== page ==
By Brenda L. George • January 05, 2017•Writers in Residence, Law School, Other Law School Issues, Issues, Balancing Private and Professional Life
I started law school a few months before my twenty-ninth birthday. Not only did I wait to go to law school after completing undergrad, but I had a gotten a full-time job as a paralegal that I loved. However, my passion for the legal field pushed me to follow through with that dream of becoming an attorney. My husband (then boyfriend of many years) and I had been discussing the idea of having children around this time also. We didn’t feel that we were getting “too old” but perhaps just that we were at the right age in terms of our plan. We thought for sure that we would be that couple that wouldn't get pregnant right away, but we did, right at the beginning of Fall Semester of my first year of law school. After a classic panic moment (I emailed the Dean and questioned if I should continue attending law school at all – so dramatic!) I got back on track and finished that first year strong.
Many law students will look back on their first year of law school and remember their study groups, student organizations, and most likely the dreaded Socratic Method. Here’s what I will remember:
I was not alone as a soon-to-be mom in law school. So many people shared their stories about having a child prior to law school, in law school, or just after law school. Even more people shared with me that they had a friend in law school that had a baby. Our pregnancy was planned, and so are many others in law school. But even if it hadn't been, there's a wealth of support for law students that are also parents. I was also not alone in the respect that I had friends that were genuinely willing to help me push through and succeed. They gave me rides, brought me anti-nausea remedies, and sent me notes when I missed a class. Some law schools have a student organization called Parents Attending Law School (PALS) – more on that at a later date, but it is essentially a support group for parents.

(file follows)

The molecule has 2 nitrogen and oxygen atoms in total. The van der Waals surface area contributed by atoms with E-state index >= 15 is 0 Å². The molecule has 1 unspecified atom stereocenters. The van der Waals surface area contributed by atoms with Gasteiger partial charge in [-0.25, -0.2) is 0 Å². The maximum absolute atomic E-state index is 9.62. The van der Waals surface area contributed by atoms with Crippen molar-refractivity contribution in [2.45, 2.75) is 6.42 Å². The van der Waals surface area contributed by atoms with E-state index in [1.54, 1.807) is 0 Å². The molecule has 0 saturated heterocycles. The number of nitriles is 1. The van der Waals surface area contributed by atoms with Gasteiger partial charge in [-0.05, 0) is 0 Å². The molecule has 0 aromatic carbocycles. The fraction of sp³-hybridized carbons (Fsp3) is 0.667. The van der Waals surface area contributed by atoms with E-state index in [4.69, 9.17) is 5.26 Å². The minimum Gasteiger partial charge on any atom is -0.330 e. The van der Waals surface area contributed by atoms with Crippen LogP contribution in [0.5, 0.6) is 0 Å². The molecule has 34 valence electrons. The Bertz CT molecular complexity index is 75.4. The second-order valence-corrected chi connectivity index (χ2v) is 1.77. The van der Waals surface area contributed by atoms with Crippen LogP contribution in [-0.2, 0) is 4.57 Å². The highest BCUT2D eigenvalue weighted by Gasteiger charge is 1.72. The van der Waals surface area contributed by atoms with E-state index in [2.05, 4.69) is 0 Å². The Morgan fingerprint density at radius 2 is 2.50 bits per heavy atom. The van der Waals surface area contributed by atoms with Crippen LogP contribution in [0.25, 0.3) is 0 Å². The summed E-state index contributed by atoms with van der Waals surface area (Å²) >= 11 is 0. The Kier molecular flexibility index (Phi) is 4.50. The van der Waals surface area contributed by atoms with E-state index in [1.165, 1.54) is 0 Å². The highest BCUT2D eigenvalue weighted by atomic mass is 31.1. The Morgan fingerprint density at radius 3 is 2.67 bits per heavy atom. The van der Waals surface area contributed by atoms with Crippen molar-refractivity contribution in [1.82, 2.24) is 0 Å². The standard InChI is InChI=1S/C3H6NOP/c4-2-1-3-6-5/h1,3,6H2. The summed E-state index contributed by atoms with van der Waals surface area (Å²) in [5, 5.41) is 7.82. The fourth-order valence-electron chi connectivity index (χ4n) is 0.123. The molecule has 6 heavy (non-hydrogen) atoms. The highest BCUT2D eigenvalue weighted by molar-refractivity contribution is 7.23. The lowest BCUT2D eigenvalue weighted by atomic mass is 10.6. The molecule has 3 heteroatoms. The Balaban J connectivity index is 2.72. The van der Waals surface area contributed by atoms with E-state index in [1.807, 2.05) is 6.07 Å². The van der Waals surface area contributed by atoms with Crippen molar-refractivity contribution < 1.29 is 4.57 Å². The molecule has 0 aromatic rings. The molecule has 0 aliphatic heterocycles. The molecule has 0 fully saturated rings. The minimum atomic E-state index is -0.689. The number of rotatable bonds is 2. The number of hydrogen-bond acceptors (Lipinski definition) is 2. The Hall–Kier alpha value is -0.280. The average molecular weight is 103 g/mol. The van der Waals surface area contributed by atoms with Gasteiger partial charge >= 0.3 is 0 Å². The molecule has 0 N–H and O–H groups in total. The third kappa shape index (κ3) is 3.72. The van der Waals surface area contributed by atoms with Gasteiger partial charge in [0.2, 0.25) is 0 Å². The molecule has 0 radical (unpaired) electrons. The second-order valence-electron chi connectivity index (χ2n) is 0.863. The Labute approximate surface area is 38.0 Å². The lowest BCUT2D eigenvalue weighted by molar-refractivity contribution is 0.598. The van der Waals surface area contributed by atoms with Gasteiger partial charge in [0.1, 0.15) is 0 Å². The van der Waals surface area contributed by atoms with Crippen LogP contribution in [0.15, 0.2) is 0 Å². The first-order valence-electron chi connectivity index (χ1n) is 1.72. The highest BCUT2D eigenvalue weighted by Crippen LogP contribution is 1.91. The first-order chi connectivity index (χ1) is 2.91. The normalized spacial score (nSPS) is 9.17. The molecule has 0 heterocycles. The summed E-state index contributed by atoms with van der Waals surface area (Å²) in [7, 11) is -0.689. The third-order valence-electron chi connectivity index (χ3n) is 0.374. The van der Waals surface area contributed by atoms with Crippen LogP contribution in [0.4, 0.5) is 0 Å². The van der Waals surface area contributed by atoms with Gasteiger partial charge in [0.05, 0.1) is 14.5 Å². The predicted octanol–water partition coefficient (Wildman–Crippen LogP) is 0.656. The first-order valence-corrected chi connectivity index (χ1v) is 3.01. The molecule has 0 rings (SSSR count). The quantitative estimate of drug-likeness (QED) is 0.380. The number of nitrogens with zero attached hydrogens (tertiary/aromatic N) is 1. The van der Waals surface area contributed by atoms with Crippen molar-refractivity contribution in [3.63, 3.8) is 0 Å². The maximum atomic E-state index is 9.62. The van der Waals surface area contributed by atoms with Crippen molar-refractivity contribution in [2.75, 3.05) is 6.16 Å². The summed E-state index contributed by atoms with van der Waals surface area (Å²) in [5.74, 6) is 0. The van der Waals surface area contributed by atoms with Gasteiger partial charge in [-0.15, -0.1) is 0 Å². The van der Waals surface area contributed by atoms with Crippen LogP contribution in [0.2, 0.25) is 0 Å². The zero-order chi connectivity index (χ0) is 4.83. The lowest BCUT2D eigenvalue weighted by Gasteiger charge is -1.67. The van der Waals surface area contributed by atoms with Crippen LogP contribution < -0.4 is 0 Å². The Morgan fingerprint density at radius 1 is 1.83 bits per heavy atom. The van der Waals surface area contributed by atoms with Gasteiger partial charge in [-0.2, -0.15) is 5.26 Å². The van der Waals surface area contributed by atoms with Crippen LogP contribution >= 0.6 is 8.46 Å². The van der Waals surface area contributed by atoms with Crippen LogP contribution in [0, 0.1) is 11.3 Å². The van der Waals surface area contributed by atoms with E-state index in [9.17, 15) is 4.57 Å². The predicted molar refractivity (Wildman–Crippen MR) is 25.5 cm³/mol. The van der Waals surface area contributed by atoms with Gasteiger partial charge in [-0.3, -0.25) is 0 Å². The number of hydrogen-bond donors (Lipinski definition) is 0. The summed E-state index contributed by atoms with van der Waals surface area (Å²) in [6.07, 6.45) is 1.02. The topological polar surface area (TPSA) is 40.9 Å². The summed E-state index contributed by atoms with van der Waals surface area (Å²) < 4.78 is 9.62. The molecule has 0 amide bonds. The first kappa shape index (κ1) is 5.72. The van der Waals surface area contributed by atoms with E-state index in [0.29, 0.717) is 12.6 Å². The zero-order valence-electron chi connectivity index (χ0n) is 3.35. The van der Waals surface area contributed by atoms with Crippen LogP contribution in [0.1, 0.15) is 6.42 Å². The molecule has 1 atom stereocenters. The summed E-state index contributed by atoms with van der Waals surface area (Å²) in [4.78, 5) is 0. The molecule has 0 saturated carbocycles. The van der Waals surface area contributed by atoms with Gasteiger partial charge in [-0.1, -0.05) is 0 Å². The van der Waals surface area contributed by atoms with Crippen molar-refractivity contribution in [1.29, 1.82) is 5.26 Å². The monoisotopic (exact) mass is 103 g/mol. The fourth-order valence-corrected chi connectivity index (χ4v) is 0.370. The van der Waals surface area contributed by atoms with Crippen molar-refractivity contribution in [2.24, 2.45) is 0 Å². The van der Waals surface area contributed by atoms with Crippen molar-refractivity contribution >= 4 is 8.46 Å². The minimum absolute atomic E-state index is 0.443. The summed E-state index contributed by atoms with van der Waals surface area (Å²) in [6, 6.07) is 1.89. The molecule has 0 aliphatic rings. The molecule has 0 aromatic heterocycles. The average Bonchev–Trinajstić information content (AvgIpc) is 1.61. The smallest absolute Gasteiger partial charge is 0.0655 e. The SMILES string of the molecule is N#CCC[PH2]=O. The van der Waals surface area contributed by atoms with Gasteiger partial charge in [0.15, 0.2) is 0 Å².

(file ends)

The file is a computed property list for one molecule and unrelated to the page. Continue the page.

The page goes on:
I slept on the way to school. I was exhausted. Law school alone is exhausting. I hear students saying it all the time. I try really hard not to get bitter and snap at them “try having a kid!” (joking!) – but I know that law school by itself is so demanding and tiring. People always ask me how I do it and I honestly just tell myself that someone else has a longer commute, a harder pregnancy, etc., and they are still here pushing through. I have met people that drive two hours to get to school. I am fortunate enough to take a bus and a ferry.
Being pregnant forced me to let the small stuff go. One of the first things they tell you is that too much stress is bad for the baby. So, if I didn’t know the answer to a question or if I didn’t have time to finish a reading assignment (because I was sleeping!) I just let it go and did my best.
That first trimester Socratic Method was BRUTAL. As I said before, this method is pretty much dreaded by all (with the exception of a few individuals that like(?) it). I guess it’s proven to work. We all come out “thinking like lawyers!” So, imagine on top of the sweaty palms, turning stomach, and clinched jaw, being nauseous to the point that you may have to run out of the room, experiencing a full-body hot flash, and being so tired that you can barely keep your eyes open.
Finals Week, Spring Semester. I was due in early June and finals were early to mid-May. My ankles were so swollen I couldn’t wear shoes (I wore slippers). I had to use the restroom every 20-30 minutes. I could barely reach my computer because my belly was sticking out so far (ok that might have been an exaggeration!). My school was so wonderful to provide me with special accommodations for exams. I felt like I was going to have my son early, and he arrived just twelve days after finals were done.